ExecStart=/nix/store/yl863jm907wfr7gq9j0c4bd3d4bdc4vp-web-server-20220227/bin/web-server

[Install]
WantedBy=multi-user.target

Mara is happy
<Mara> The @[email protected] in the template was replaced with the nix store path for the web server!

Then you can add the bit that builds the portable service:


portable = let
  web = self.packages.${system}.default;
in pkgs.portableService {
  inherit (web) version;
  name = web.pname;
  description = "A web server";
  units = [ self.packages.${system}.web-service ];
};

Then you can build it with nix build:


nix build .#portable

And then take a look at ./result:


$ file $(readlink ./result)
/nix/store/1da6b90i75n03kqlzzfdwxii0j0bzxaf-web-server_20220227.raw: 
Squashfs filesystem,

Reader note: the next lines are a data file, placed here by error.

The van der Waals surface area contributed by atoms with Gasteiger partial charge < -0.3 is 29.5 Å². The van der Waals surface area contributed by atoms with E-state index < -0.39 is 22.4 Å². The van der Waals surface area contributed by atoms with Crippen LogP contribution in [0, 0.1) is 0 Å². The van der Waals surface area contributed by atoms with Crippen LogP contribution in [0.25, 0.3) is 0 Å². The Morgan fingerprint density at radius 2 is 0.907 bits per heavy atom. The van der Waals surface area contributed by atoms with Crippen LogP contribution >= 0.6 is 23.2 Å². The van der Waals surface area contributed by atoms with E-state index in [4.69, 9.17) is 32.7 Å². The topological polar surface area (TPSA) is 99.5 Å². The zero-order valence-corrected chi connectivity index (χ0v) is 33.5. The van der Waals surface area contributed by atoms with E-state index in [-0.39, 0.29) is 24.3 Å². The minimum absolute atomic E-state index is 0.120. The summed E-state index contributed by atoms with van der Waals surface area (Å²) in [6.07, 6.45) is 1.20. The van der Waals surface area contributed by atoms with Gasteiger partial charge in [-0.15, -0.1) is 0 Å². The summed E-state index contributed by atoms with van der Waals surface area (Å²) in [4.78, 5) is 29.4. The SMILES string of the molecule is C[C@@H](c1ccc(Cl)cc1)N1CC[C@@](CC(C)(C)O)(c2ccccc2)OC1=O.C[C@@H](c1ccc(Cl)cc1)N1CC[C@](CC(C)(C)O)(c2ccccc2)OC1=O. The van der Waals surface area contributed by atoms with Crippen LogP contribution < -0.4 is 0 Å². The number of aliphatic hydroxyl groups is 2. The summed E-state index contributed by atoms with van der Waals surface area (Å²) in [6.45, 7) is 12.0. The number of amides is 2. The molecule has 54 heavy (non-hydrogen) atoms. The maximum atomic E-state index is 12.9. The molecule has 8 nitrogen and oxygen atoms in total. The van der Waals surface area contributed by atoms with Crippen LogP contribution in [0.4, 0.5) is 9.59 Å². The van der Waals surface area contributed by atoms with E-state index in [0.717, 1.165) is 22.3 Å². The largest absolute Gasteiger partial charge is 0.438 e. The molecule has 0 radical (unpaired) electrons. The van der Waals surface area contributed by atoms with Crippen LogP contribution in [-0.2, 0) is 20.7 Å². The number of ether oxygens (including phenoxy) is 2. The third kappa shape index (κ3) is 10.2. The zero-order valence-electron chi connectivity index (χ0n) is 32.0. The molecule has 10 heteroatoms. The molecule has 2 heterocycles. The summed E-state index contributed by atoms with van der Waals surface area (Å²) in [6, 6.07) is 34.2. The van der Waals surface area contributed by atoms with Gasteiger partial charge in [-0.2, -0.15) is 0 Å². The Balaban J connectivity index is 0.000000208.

little endian,
version 4.0,
xz compressed,
9555806 bytes,
2010 inodes,
blocksize: 1048576 bytes,
created: Tue Jan  1 00:00:00 1980

At the time of writing this article, the most reliable way to test portable services is to use Arch Linux. So you could use something like waifud to spin up an Arch Linux VM:


$ waifuctl create -d arch -h logos -s 20
created instance jangmo-o on logos
jangmo-o: running
jangmo-o: init: IP address: 10.77.129.208

Then copy it over with scp:


$ scp (readlink ./result) [email protected]:web-server_20220227.raw

Then you can use portablectl to attach it to the system:


$ sudo portablectl attach ./web-server_20220227.raw
[...]
Created symlink /etc/portables/web-server_20220227.raw → /home/xe/web-server_20220227.raw.

And then start it like any systemd service:


$ sudo systemctl start web-server

Mara is hacker
<Mara> If you want the service to start automatically, add --enable --now to the portablectl attach command. That will enable the service in systemd and then start it, like when you run systemctl enable --now something.service.

And then inspect the service's status with systemctl:


$ sudo systemctl status web-server
● web-server.service - A web service